Reimagine Urban Housing: How to build for the future SF residents?

Reimagine Urban Housing: How to build for the future SF residents?

Join leaders from real estate and affordable housing to discuss ways to make housing in SF more affordable for the future generations

San Francisco has long been known as one of the world's most expensive cities to live in. With limited real estate, zoning regulations, high construction cost and inflow of well-paid tech workers, SF's housing price keeps rising over the years. Can tech help more people afford to live in SF? How do we rethink the real estate development and operations process to create more affordable homes?


David J. Sobel, Chief Executive Officer of San Francisco Housing Development Corp.

With 25 years’ experience in housing and community development, David began his career as a planner and project manager for the Department of Housing Preservation and Development in New York City. For nearly ten years, David headed several major programs for the San Francisco Redevelopment Agency, including its 800-unit homeownership portfolio and 1,500-unit Inclusionary Housing Program.

In June 2013, David assumed the helm of the San Francisco Housing Development Corporation, a then 26-year old, community-based, nonprofit organization in San Francisco’s Bayview District. In the past six years, SFHDC completed over 800 newly constructed or renovated affordable units within five projects, and now has another 750 units in the production pipeline. Under Mr. Sobel’s leadership, SFHDC also expanded its resident services program from 30 households at one location to 825 households at six locations.A passionate advocate for the provision of housing and economic opportunities for low- and moderate-income households, David has served on the board of several non-profit and civic organizations and was elected President of the Board of Directors of the Neighborhood Preservation Coalition of New York State, a state-wide advocacy association comprised of more than 300 non-profit community development organizations. David holds a Bachelor of Arts degree with a major in architecture and a concentration in film from Columbia College in New York.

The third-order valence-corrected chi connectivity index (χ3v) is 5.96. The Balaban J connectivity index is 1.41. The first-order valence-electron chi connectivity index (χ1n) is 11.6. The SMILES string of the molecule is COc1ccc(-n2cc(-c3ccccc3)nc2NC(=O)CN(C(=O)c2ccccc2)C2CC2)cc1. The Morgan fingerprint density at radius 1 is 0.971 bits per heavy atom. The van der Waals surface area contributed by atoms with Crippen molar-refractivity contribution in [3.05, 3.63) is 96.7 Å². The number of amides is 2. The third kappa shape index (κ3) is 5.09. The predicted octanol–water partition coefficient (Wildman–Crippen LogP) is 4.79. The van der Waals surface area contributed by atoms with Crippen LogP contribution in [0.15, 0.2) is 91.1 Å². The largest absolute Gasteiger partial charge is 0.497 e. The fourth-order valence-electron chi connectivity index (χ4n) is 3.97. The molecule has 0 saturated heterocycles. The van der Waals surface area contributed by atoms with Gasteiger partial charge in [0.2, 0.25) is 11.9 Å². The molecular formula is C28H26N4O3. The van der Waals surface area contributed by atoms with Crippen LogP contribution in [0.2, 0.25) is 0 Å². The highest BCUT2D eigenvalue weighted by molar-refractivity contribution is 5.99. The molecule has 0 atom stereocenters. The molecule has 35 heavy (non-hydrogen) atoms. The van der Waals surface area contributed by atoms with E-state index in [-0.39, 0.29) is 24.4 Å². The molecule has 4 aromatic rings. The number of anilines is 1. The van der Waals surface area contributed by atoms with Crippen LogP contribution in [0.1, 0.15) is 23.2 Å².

Randy Shaw, Executive Director, Tenderloin Housing Clinic

Randy Shaw is Executive Director of the Tenderloin Housing Clinic (“THC”). Randy Shaw co-founded THC in 1980 and has been the group’s ED since graduating law school in 1982. Shaw has also written six books, five for the University of California Press. His latest is Generation Priced Out: Who Gets to Live in the New Urban America. Among his other books is The Tenderloin: Sex, Crime and Resistance in the Heart of San Francisco. Shaw is also the Editor of and the founder of the Tenderloin Museum.

Dr. Rachel Brahinsky, Urban and Public Affairs Program Director, Associate Professor, UCSF

Dr. Rachel Brahinsky is an urban geographer and an associate professor at the University of San Francisco. She directs the Graduate Program in Urban & Public Affairs and is affiliated with the Politics Department. Her scholarship focuses on race and justice in cities, particularly in California. She is the co-author of the forthcoming book A People’s Guide to the San Francisco Bay Area (coming in Sept 2020). Her current research investigates the geography of race and real estate on the Bay Area, with a focus on the history of urban redevelopment, the primacy of property in Bay Area politics, and the role of urban-spatial change in shaping the human experience of the region.

Venue Information:
3092 16th Street
San Francisco, CA, 94103